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Science and the President

By | October 1, 2006

Is Bush science's nemesis? Or are we being unreasonably rough on his record?


Are We Training Too Many Scientists?

By | September 1, 2006

It?s time to come to grips with how we?re misleading and hurting young aspiring researchers.

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Science in the Heartland

By | August 1, 2006

The East and West coast powerhouses aren't the only places where good science flourishes.


Zealots for Science

By | July 1, 2006

Being mindful of the extremes, science can remain a pursuit of reality.


The Elephant Man and the Art of Jigsaw Puzzles

By | June 1, 2006

Talk of systems biology has a way of drifting, quite rapidly, into the abstract. I'm reminded of the preamble to Georges Perec's complex but engaging novel, Life, A User's Manual. "The art of jigsaw puzzles seems of little substance, easily exhausted, wholly dealt with by a basic introduction to Gestalt: The perceived object... is not a sum of elements to be distinguished from each other and analyzed discreetly, but a pattern, that is to say a form, a structure... knowl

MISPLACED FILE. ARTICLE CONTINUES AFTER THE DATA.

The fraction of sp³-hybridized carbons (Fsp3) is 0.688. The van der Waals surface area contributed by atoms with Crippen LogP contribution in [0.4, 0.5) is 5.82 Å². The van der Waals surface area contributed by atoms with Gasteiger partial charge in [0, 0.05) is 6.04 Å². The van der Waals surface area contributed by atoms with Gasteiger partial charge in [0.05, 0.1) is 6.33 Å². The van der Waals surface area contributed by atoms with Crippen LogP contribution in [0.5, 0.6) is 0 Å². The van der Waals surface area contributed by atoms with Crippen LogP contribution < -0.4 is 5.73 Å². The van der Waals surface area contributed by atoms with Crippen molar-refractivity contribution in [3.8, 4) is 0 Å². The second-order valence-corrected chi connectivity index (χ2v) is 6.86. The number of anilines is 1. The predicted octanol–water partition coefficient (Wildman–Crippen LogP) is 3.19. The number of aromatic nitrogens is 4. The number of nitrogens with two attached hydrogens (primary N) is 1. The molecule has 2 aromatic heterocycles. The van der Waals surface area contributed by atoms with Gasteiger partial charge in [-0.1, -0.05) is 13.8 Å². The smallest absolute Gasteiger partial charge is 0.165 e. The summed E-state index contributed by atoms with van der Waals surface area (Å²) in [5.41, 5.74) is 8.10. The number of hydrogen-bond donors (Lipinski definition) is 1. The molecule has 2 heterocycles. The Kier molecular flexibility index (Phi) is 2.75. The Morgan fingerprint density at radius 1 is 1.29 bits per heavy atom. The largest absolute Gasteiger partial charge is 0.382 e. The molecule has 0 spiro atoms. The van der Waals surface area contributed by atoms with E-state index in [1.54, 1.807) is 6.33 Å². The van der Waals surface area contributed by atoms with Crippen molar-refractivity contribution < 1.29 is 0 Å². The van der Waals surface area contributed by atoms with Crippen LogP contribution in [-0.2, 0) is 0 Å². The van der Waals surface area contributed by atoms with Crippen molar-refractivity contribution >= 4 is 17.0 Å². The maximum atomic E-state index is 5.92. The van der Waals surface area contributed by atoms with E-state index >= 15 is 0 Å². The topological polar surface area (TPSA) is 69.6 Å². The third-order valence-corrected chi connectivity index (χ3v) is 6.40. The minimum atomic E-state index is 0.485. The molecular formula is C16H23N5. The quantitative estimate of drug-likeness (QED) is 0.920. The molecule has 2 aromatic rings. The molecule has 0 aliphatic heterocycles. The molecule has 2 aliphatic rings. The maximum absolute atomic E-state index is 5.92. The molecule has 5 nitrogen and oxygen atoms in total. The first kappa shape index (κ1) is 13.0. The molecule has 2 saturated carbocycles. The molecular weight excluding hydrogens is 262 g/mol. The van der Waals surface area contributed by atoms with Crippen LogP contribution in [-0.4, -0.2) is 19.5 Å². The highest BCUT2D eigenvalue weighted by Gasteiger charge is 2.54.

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A Prescription for Pharma

By | May 1, 2006

The industry needs more foxes and fewer hedgehogs


Concepts that Click

By | April 1, 2006

What do natural disasters and cancer have in common? Ecology.


A Better Life for Postdocs?

By | March 1, 2006

The lot of postdocs may be improving a bit, but a new threat has materialized


Taking on peer review

By | February 1, 2006

Authors may need to take some of the blame for what ails the system


How to Create a Great Magazine

By | January 1, 2006

Welcome to the inaugural monthly issue of The Scientist.


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    Rodent studies presented at the Society for Neuroscience meeting this week tie pathologies in the gastrointestinal tract or microbiome composition with Parkinson’s and Alzheimer’s diseases.